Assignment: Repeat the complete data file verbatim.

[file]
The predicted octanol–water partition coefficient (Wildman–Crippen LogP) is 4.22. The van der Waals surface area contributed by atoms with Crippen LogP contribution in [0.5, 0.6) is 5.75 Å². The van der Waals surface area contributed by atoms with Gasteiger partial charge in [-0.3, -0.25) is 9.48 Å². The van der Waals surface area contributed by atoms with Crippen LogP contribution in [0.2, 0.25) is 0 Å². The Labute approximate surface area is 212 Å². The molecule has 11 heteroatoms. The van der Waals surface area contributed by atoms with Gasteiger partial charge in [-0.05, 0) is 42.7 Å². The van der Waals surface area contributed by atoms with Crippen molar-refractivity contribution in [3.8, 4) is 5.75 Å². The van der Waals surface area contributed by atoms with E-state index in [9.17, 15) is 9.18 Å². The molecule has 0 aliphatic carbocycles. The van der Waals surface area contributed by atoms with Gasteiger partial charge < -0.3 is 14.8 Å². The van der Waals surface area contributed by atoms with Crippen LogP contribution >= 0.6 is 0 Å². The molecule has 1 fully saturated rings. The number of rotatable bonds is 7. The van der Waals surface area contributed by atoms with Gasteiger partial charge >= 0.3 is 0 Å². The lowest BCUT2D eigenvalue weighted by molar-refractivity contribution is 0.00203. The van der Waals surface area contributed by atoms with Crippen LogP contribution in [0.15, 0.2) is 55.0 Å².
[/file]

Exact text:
The predicted octanol–water partition coefficient (Wildman–Crippen LogP) is 4.22. The van der Waals surface area contributed by atoms with Crippen LogP contribution in [0.5, 0.6) is 5.75 Å². The van der Waals surface area contributed by atoms with Gasteiger partial charge in [-0.3, -0.25) is 9.48 Å². The van der Waals surface area contributed by atoms with Crippen LogP contribution in [0.2, 0.25) is 0 Å². The Labute approximate surface area is 212 Å². The molecule has 11 heteroatoms. The van der Waals surface area contributed by atoms with Gasteiger partial charge in [-0.05, 0) is 42.7 Å². The van der Waals surface area contributed by atoms with Crippen molar-refractivity contribution in [3.8, 4) is 5.75 Å². The van der Waals surface area contributed by atoms with E-state index in [9.17, 15) is 9.18 Å². The molecule has 0 aliphatic carbocycles. The van der Waals surface area contributed by atoms with Gasteiger partial charge < -0.3 is 14.8 Å². The van der Waals surface area contributed by atoms with Crippen LogP contribution >= 0.6 is 0 Å². The molecule has 1 fully saturated rings. The number of rotatable bonds is 7. The van der Waals surface area contributed by atoms with Gasteiger partial charge >= 0.3 is 0 Å². The lowest BCUT2D eigenvalue weighted by molar-refractivity contribution is 0.00203. The van der Waals surface area contributed by atoms with Crippen LogP contribution in [0.15, 0.2) is 55.0 Å².